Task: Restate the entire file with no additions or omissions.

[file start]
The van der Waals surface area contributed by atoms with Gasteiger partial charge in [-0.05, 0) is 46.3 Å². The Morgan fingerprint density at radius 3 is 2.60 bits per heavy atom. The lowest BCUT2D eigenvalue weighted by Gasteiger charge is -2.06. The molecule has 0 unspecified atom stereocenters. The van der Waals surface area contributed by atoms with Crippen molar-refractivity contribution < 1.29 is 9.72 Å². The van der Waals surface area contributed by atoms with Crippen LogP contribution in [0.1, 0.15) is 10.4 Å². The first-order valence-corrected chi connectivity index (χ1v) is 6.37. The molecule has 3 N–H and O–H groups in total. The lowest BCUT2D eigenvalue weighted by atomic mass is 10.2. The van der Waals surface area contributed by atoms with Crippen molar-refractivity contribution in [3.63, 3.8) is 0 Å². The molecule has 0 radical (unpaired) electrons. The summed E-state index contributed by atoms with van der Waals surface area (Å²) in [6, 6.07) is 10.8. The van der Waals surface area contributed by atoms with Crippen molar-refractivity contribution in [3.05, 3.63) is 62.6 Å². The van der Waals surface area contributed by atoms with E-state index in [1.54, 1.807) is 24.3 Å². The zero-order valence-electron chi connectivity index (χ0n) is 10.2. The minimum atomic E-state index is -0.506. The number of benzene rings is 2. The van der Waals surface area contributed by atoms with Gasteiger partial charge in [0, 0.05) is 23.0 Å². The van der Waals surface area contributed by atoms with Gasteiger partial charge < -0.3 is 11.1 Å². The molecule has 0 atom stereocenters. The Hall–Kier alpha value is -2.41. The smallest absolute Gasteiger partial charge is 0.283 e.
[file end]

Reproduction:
The van der Waals surface area contributed by atoms with Gasteiger partial charge in [-0.05, 0) is 46.3 Å². The Morgan fingerprint density at radius 3 is 2.60 bits per heavy atom. The lowest BCUT2D eigenvalue weighted by Gasteiger charge is -2.06. The molecule has 0 unspecified atom stereocenters. The van der Waals surface area contributed by atoms with Crippen molar-refractivity contribution < 1.29 is 9.72 Å². The van der Waals surface area contributed by atoms with Crippen LogP contribution in [0.1, 0.15) is 10.4 Å². The first-order valence-corrected chi connectivity index (χ1v) is 6.37. The molecule has 3 N–H and O–H groups in total. The lowest BCUT2D eigenvalue weighted by atomic mass is 10.2. The van der Waals surface area contributed by atoms with Crippen molar-refractivity contribution in [3.63, 3.8) is 0 Å². The molecule has 0 radical (unpaired) electrons. The summed E-state index contributed by atoms with van der Waals surface area (Å²) in [6, 6.07) is 10.8. The van der Waals surface area contributed by atoms with Crippen molar-refractivity contribution in [3.05, 3.63) is 62.6 Å². The van der Waals surface area contributed by atoms with E-state index in [1.54, 1.807) is 24.3 Å². The zero-order valence-electron chi connectivity index (χ0n) is 10.2. The minimum atomic E-state index is -0.506. The number of benzene rings is 2. The van der Waals surface area contributed by atoms with Gasteiger partial charge in [0, 0.05) is 23.0 Å². The van der Waals surface area contributed by atoms with Gasteiger partial charge < -0.3 is 11.1 Å². The molecule has 0 atom stereocenters. The Hall–Kier alpha value is -2.41. The smallest absolute Gasteiger partial charge is 0.283 e.